SportsEvents Magazine

MAR 2018

SportsEvents is edited for those who plan tournaments or other sports events.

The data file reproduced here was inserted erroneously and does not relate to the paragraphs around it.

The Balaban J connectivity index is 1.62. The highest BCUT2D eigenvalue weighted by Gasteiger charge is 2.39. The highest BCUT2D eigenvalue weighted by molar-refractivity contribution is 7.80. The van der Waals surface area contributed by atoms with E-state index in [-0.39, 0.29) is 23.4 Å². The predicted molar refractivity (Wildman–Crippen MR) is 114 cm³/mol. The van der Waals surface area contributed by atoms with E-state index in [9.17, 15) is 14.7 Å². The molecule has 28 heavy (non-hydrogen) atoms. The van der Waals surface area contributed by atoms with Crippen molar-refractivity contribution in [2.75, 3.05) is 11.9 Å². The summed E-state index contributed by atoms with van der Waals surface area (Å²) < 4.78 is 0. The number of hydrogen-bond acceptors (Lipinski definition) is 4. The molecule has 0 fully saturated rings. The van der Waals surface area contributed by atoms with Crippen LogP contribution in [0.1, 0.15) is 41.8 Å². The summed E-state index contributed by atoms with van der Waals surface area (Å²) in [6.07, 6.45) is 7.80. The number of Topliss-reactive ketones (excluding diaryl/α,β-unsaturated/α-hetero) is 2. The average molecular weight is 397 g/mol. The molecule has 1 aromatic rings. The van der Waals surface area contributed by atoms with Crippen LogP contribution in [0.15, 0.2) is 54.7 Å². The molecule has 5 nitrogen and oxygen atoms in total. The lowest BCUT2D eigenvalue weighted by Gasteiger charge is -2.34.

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March 2018 50 For the first time in 2018, the World Orienteering Championships will take place in the heart of a capital city. Riga, Latvia, will host orienteers from around the world on an urban sprint course alongside the city's Art Nouveau architecture and medie- val Old Town. A forest sprint course will allow partici- pants an intimate tour of the Ethnographic Open-Air Museum of Latvia, and mid- dle- and long-distance courses will also take place in nearby cities, according to the International Orienteering Federation's site. This full week of orienteering competition is one more major event that will be held during the country's 100 th anniversary this year. Aiming for Growth While Scandinavia and Europe have his- tory on their side when it comes to interest in orienteering, the United States is under- taking a "fairly recent initiative" to help develop the sport in this country now and into the future, according to Fillebrown. "Our biggest focus is on youth," she said. "We're trying to get orienteering in schools." Targeting established groups such as JROTC, Boy Scouts and Girl Scouts who already orienteer is one way Orienteering USA is working to get into more schools, said Fillebrown. By hiring a vice president of youth initiatives at the national governing body level, development of materials is already underway to be distributed across the coun- try to help even beginners establish clubs, she said. Fillebrown stressed that orienteering isn't just for scouts, though troupes and clubs with a similar focus are a natural fit. Often, people don't consider orienteering a serious sport, though it demands a lot of its athletes. She described those demands as a combination of "knowing how to push physical limits but not so far that you affect the ability to navigate well." Currently, Orienteering USA's biggest audience is in the 50- to 70-year-old range, according to Fillebrown. "We tend to lose a lot of people in college, in their early 20s because of career and family," she said. "But they eventually come back to the sport and stay in it." Planning a Course Orienteering events are unique in that each one features a new course and a new map, so that helps sustain interest, according to Fillebrown. While a lot of time and money goes into developing maps, planning orienteering competitions is a little different than plan- ning other sport competitions. For example, a local orienteering club may express interest in hosting a nation- al-level event. For that to become reality, a new map must be created and the location must be close to a publicly accessible forest and a population base. Once that location is secured, Fillebrown said the local CVB is approached to help negotiate room rates and collect local attraction, entertainment and dining infor- mation. She emphasized the use of a professional mapper to develop the course. That process begins with the production of a base map using various technologies but the mapper will walk every square foot of the terrain in order to create an accurate and safe course. Safety is a consideration when creating a map but athletes also bear a personal responsibility as they compete, she said. Mapping the Future There is plenty of room for growth in orienteering in the United States but Fillebrown had an optimistic outlook. "The stats are good," she said of membership. "They aren't declining, so we're seeing steady or small growth." She pointed to more clubs hosting events, upcoming high-profile events and ramped-up support of junior teams as indi- cations that the future holds promise. "There is growth at the local level," she said. "There are more and more people learning about the sport." n t SPORT Report

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